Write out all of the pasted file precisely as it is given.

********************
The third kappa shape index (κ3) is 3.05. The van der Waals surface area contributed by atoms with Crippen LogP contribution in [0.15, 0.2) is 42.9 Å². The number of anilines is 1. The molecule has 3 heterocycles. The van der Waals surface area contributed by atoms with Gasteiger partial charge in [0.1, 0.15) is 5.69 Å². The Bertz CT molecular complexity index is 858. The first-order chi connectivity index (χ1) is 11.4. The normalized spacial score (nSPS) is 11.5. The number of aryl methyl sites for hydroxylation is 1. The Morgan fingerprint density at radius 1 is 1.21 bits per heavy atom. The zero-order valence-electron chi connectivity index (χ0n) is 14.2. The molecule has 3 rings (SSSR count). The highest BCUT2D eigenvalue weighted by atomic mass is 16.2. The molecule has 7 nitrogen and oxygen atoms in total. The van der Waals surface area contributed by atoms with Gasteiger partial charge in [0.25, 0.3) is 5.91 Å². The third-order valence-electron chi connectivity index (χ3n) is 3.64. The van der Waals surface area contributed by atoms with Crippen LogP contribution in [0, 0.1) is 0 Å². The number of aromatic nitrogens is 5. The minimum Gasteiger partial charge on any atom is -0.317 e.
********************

The third kappa shape index (κ3) is 3.05. The van der Waals surface area contributed by atoms with Crippen LogP contribution in [0.15, 0.2) is 42.9 Å². The number of anilines is 1. The molecule has 3 heterocycles. The van der Waals surface area contributed by atoms with Gasteiger partial charge in [0.1, 0.15) is 5.69 Å². The Bertz CT molecular complexity index is 858. The first-order chi connectivity index (χ1) is 11.4. The normalized spacial score (nSPS) is 11.5. The number of aryl methyl sites for hydroxylation is 1. The Morgan fingerprint density at radius 1 is 1.21 bits per heavy atom. The zero-order valence-electron chi connectivity index (χ0n) is 14.2. The molecule has 3 rings (SSSR count). The highest BCUT2D eigenvalue weighted by atomic mass is 16.2. The molecule has 7 nitrogen and oxygen atoms in total. The van der Waals surface area contributed by atoms with Gasteiger partial charge in [0.25, 0.3) is 5.91 Å². The third-order valence-electron chi connectivity index (χ3n) is 3.64. The van der Waals surface area contributed by atoms with Crippen LogP contribution in [0, 0.1) is 0 Å². The number of aromatic nitrogens is 5. The minimum Gasteiger partial charge on any atom is -0.317 e.